Spring is slowly unfolding and most of the trees are still putting out their leaves, but one just outside my window is well and truly out, in the full dress of summer. Winter has felt long, so gazing at this tree creates association in multiple directions: forward to summer, backwards to last summer, far back to other summers, and also associations with shade, woodlands, birdsong, walks, people.
My mind seems to be in an associating mood. I rode back through Burble Park last night and the recently re-laid curves of the landscape with the modernist blocks all around took me back, not to my past, but to pasts depicted in films, in books. It was what the future used to look like. The crows that live in Burble Park flapped alongside me to remind me that that future died, but it was still possible to read the good intentions in the landscape.
My mood lifted soon after writing the last journal entry. I went out to a dinner, a feast in fact, in a Persian restaurant. The food was mouth-watering, course upon course of it, until the sight of dessert made us groan. The company too was good, and I left there with the dark mood of the day entirely gone. Good food and good company is the solution to many of life’s problems, at least for a while.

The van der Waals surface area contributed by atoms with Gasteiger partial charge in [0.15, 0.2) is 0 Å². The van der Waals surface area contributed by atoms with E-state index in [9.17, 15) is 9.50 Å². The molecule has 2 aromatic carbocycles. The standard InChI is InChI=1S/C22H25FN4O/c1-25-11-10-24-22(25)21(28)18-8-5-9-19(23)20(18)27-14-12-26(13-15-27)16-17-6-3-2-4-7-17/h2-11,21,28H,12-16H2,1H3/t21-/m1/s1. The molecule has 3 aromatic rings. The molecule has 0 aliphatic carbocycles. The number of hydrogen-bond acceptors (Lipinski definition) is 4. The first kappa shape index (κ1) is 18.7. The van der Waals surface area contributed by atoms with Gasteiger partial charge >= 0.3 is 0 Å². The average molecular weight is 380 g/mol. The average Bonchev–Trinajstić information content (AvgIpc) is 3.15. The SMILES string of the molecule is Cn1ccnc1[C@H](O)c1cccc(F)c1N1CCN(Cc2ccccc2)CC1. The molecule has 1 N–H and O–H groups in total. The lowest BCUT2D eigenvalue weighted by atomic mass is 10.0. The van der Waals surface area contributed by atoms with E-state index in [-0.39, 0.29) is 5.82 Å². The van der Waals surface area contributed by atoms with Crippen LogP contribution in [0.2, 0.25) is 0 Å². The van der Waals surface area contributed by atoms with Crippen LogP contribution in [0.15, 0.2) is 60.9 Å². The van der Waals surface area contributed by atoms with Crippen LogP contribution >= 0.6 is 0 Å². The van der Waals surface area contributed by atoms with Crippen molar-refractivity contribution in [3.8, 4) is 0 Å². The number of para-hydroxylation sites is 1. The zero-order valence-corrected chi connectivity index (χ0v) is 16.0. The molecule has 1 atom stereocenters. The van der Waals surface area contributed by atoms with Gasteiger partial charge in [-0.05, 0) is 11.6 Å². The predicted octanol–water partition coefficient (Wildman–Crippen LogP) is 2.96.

Still, after a relaxed day I am now sitting listening to a podcast on the commons, and thinking about how easy it is to burn out when fighting for things that few others are fighting for. Sometimes I wonder if I should stop and simply record what is happening. A rational person would admit that our society is too big and monstrous to be affected by a mere individual. In theory collectives are the answer to that problem but, at the risk of stating the obvious, you need a lot of other people. But I find that if I stop fighting I stop learning, and I very much enjoy learning. And in fighting, comrades are also found. So I’ll continue, even if there are days I can’t see a way through to the future. Perhaps I should integrate the politics with more good food. Why not?